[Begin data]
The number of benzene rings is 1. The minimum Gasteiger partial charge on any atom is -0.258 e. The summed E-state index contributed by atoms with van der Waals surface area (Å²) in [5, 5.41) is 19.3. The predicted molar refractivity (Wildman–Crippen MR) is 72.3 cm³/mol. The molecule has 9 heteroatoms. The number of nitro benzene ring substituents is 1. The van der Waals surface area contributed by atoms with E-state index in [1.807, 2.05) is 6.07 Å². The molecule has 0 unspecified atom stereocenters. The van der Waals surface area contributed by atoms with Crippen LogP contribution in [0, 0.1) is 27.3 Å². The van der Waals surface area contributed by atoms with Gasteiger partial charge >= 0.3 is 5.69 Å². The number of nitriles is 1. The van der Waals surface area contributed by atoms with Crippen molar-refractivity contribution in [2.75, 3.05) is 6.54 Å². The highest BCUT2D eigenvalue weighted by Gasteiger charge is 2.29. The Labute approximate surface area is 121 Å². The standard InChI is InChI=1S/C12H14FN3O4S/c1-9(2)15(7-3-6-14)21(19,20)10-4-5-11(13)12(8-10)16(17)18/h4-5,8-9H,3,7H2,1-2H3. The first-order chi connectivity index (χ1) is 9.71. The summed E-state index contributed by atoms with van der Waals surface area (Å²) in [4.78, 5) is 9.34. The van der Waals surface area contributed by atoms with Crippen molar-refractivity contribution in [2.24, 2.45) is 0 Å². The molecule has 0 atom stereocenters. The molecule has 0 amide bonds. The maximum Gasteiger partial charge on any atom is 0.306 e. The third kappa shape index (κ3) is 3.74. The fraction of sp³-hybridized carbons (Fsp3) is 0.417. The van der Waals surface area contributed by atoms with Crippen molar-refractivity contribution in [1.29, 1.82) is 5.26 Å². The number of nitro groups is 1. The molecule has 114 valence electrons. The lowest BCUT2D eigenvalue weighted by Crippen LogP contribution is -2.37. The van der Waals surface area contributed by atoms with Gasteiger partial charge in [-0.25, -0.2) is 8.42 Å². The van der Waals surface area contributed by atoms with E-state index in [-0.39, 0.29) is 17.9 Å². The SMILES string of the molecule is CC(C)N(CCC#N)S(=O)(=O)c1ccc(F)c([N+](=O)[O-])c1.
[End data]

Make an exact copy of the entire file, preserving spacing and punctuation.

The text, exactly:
The number of benzene rings is 1. The minimum Gasteiger partial charge on any atom is -0.258 e. The summed E-state index contributed by atoms with van der Waals surface area (Å²) in [5, 5.41) is 19.3. The predicted molar refractivity (Wildman–Crippen MR) is 72.3 cm³/mol. The molecule has 9 heteroatoms. The number of nitro benzene ring substituents is 1. The van der Waals surface area contributed by atoms with E-state index in [1.807, 2.05) is 6.07 Å². The molecule has 0 unspecified atom stereocenters. The van der Waals surface area contributed by atoms with Crippen LogP contribution in [0, 0.1) is 27.3 Å². The van der Waals surface area contributed by atoms with Gasteiger partial charge >= 0.3 is 5.69 Å². The number of nitriles is 1. The van der Waals surface area contributed by atoms with Crippen molar-refractivity contribution in [2.75, 3.05) is 6.54 Å². The highest BCUT2D eigenvalue weighted by Gasteiger charge is 2.29. The Labute approximate surface area is 121 Å². The standard InChI is InChI=1S/C12H14FN3O4S/c1-9(2)15(7-3-6-14)21(19,20)10-4-5-11(13)12(8-10)16(17)18/h4-5,8-9H,3,7H2,1-2H3. The first-order chi connectivity index (χ1) is 9.71. The summed E-state index contributed by atoms with van der Waals surface area (Å²) in [4.78, 5) is 9.34. The van der Waals surface area contributed by atoms with Crippen molar-refractivity contribution in [2.24, 2.45) is 0 Å². The molecule has 0 atom stereocenters. The molecule has 0 amide bonds. The maximum Gasteiger partial charge on any atom is 0.306 e. The third kappa shape index (κ3) is 3.74. The fraction of sp³-hybridized carbons (Fsp3) is 0.417. The van der Waals surface area contributed by atoms with Crippen molar-refractivity contribution in [1.29, 1.82) is 5.26 Å². The number of nitro groups is 1. The molecule has 114 valence electrons. The lowest BCUT2D eigenvalue weighted by Crippen LogP contribution is -2.37. The van der Waals surface area contributed by atoms with Gasteiger partial charge in [-0.25, -0.2) is 8.42 Å². The van der Waals surface area contributed by atoms with E-state index in [-0.39, 0.29) is 17.9 Å². The SMILES string of the molecule is CC(C)N(CCC#N)S(=O)(=O)c1ccc(F)c([N+](=O)[O-])c1.